My second gripe is the lack of crowd control measures. There are pitifully few Courts Service employees to be seen on landings outside the courtrooms. Not only that but the queues that build up invariable take on the usual anarchic Irish scrum shape in front of the door, because no one has had the wit erect some queuing “tape”, like any good bank or cinema would. Of course, this wouldn’t be a problem if the courtrooms were open to the public when the building opens, like in the Four Courts. In the new building, they are opened at some point around 10:30. What happened to having your punctiliousness rewarded with a seat? (This is a minor gripe from someone who is always on time).
Lastly, there are only four small lifts for the entire building – unless the Law Library and other departments have seperate ones. They are packed with barristers, gardai and joe publics at all hours of the day. Again, not much foresight has gone into the number of people who might stream into the building to watch a criminal case.
Oh… sorry. One more thing. There is an airport-style liquids ban in the building. Didn’t I learn my lesson when I had the cheek to bring a store-bought bottle in with me during the week. Nice little monopoly for the canteen and completely over the top security concerns.
@Peter Fitz wrote:
will look cool lit up though …
So long as you’re downstream of the Loop Line Wall.
Now all that remains is removing those constricting railings and allowing public access to the LH courtyard. How many entrances do TDs need?
I think the Children’s Court is a problem here. Too much space to hang around in before/after hearings.
I also think the area needs more apartments and more of a family focus.
These large preipheral squares rarely work successfully in my opinion. It just too difficult to create enough activity outside city centre.
Smithfield isn’t as peripheral as you might think. The “legal quarter” is all around it, the Luas runs through it and the Guinness Brewery, Collins Barracks, the Phoenix Park and some great old suburbs like Phibsboro are right beside it.
The quays are at their most pleasant from the Four Courts up to Hueston. It’s a sedate part of town, to be sure. But sedate is good. Smithfield needs to be given a point and an immediate hinterland. It has precisely the same problem as O’Connell Street; it’s a crossroads to other points with very little to commend it on its own merits.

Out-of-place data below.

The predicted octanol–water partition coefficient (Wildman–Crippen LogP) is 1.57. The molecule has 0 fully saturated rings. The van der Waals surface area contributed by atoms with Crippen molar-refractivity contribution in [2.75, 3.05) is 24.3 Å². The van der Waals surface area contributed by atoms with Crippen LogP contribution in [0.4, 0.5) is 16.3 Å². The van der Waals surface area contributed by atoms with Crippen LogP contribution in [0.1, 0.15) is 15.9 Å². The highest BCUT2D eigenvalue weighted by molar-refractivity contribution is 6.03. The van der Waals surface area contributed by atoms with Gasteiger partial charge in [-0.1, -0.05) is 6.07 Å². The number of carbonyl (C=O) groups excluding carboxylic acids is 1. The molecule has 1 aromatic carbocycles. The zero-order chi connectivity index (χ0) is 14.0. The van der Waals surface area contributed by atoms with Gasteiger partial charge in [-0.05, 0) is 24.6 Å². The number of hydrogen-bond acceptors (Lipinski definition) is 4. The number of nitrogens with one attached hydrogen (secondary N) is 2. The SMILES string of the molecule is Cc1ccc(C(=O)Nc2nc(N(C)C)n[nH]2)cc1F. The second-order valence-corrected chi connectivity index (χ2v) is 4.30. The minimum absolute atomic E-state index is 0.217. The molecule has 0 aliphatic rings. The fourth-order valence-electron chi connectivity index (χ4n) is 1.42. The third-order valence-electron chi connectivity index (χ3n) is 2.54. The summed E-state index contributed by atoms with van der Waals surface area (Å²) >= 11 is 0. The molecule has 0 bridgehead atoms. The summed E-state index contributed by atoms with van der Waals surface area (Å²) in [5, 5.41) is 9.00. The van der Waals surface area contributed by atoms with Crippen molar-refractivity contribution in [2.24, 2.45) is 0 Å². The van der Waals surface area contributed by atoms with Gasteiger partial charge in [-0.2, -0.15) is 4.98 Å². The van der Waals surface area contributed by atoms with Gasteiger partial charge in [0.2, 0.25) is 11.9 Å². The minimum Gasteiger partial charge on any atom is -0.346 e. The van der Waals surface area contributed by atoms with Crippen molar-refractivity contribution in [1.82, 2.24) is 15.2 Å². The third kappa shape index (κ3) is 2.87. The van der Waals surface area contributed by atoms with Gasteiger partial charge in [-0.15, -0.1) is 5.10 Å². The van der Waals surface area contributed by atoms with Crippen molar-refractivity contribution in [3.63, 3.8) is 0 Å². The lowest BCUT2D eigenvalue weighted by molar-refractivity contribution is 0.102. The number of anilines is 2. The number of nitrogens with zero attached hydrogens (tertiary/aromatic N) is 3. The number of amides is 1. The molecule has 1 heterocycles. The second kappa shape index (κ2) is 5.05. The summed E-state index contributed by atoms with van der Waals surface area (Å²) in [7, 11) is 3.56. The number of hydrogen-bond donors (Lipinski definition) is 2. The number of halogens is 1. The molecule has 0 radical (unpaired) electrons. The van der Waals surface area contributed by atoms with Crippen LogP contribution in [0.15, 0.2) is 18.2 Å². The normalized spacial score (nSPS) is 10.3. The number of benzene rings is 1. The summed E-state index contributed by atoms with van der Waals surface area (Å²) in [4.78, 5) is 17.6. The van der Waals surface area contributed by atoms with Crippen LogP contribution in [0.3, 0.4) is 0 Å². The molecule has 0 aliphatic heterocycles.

Moving the Children’s Court would be one means of removing knackers from the area. It’s one of the most menacing parts of Dublin at any time of the day or night. Not in the same Looney Tunes/Night of the Living Dead sense as Eden Quay… but still bad.
There’s precisely four reasons to visit Smithfield at present.
1 – If you’re a minor being arraigned on a criminal charge.
2 – If you’re a tourist doing the Jameson tour.
3 – If you’re a cinephile going to the Lighthouse.
4 – If you’re going to the lovely Fresh supermarket.
One side of the square is luxury apartments. One side is derelict. One side has three storey Corporation(?) houses – and is mostly derelict – and one side is cut off from the rest by a road and Luas line and is mostly officey stuff in any case.
There are cars strewn about the square. There’s no seating worth mentioning. There’s no attractions particularly worth listing. The only attractions for a local are the moderately pricey supermarket and an up market cinema.
Abject failure for any urban space.
Are bins, like bus stops, only placed on bridges in Dublin?
The older trees probably had more time to mature under less polluting conditions than these poor saplings. The amount of exhaust fumes from a single bus pulling away from a bus stop is dire, let alone when they’re simply idling.
Can we run through the buildings whose architectural merit is so considerable that ABP needs to take them into account when considering other sites and proposals?
The last remaining Georgian building o the street up by the Royal Dublin?
That’s it, to my mind. Then there are in diminishing order of importance:
The bank buildings dating from the reconstruction of the street in the 20s
The great slab between the Gresham, the Savoy and Burger King.
And what else?
Architectural set-piece OCS is not.